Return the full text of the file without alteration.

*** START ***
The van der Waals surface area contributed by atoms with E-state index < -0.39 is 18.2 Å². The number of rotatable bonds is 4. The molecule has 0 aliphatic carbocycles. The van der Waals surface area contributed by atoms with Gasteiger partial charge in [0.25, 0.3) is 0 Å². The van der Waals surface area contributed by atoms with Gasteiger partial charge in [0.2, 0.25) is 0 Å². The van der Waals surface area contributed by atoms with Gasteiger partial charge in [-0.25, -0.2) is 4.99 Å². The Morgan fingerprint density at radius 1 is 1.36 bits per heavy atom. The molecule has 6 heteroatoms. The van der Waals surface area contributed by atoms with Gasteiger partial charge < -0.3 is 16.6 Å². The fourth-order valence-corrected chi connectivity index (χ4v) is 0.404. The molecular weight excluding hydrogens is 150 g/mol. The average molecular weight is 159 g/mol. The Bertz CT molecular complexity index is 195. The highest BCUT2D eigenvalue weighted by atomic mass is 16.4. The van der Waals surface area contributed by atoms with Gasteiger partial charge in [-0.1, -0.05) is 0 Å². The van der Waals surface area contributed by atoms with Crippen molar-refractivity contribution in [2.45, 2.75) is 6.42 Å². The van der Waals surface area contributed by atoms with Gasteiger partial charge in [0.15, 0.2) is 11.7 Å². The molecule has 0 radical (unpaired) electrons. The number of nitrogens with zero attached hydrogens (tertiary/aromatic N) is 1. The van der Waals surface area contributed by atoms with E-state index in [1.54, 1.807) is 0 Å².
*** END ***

The van der Waals surface area contributed by atoms with E-state index < -0.39 is 18.2 Å². The number of rotatable bonds is 4. The molecule has 0 aliphatic carbocycles. The van der Waals surface area contributed by atoms with Gasteiger partial charge in [0.25, 0.3) is 0 Å². The van der Waals surface area contributed by atoms with Gasteiger partial charge in [0.2, 0.25) is 0 Å². The van der Waals surface area contributed by atoms with Gasteiger partial charge in [-0.25, -0.2) is 4.99 Å². The Morgan fingerprint density at radius 1 is 1.36 bits per heavy atom. The molecule has 6 heteroatoms. The van der Waals surface area contributed by atoms with Gasteiger partial charge < -0.3 is 16.6 Å². The fourth-order valence-corrected chi connectivity index (χ4v) is 0.404. The molecular weight excluding hydrogens is 150 g/mol. The average molecular weight is 159 g/mol. The Bertz CT molecular complexity index is 195. The highest BCUT2D eigenvalue weighted by atomic mass is 16.4. The van der Waals surface area contributed by atoms with Gasteiger partial charge in [-0.1, -0.05) is 0 Å². The van der Waals surface area contributed by atoms with Crippen molar-refractivity contribution in [2.45, 2.75) is 6.42 Å². The van der Waals surface area contributed by atoms with Gasteiger partial charge in [0.15, 0.2) is 11.7 Å². The molecule has 0 radical (unpaired) electrons. The number of nitrogens with zero attached hydrogens (tertiary/aromatic N) is 1. The van der Waals surface area contributed by atoms with E-state index in [1.54, 1.807) is 0 Å².